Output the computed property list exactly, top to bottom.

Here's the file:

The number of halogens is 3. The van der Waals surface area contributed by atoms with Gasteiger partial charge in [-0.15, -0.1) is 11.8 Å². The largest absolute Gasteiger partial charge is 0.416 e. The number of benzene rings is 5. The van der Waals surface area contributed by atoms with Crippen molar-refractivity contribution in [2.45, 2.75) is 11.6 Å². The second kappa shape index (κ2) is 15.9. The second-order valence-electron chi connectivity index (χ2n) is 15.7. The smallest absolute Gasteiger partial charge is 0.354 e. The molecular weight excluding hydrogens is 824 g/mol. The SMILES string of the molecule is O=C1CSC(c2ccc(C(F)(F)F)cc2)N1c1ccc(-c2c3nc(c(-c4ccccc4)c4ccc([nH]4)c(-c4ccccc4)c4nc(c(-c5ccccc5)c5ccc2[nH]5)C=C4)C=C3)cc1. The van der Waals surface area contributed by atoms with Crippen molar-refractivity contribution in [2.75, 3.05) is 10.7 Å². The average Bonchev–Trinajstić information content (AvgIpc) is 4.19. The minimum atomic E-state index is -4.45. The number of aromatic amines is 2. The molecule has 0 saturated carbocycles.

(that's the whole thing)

The number of halogens is 3. The van der Waals surface area contributed by atoms with Gasteiger partial charge in [-0.15, -0.1) is 11.8 Å². The largest absolute Gasteiger partial charge is 0.416 e. The number of benzene rings is 5. The van der Waals surface area contributed by atoms with Crippen molar-refractivity contribution in [2.45, 2.75) is 11.6 Å². The second kappa shape index (κ2) is 15.9. The second-order valence-electron chi connectivity index (χ2n) is 15.7. The smallest absolute Gasteiger partial charge is 0.354 e. The molecular weight excluding hydrogens is 824 g/mol. The SMILES string of the molecule is O=C1CSC(c2ccc(C(F)(F)F)cc2)N1c1ccc(-c2c3nc(c(-c4ccccc4)c4ccc([nH]4)c(-c4ccccc4)c4nc(c(-c5ccccc5)c5ccc2[nH]5)C=C4)C=C3)cc1. The van der Waals surface area contributed by atoms with Crippen molar-refractivity contribution in [2.75, 3.05) is 10.7 Å². The average Bonchev–Trinajstić information content (AvgIpc) is 4.19. The minimum atomic E-state index is -4.45. The number of aromatic amines is 2. The molecule has 0 saturated carbocycles.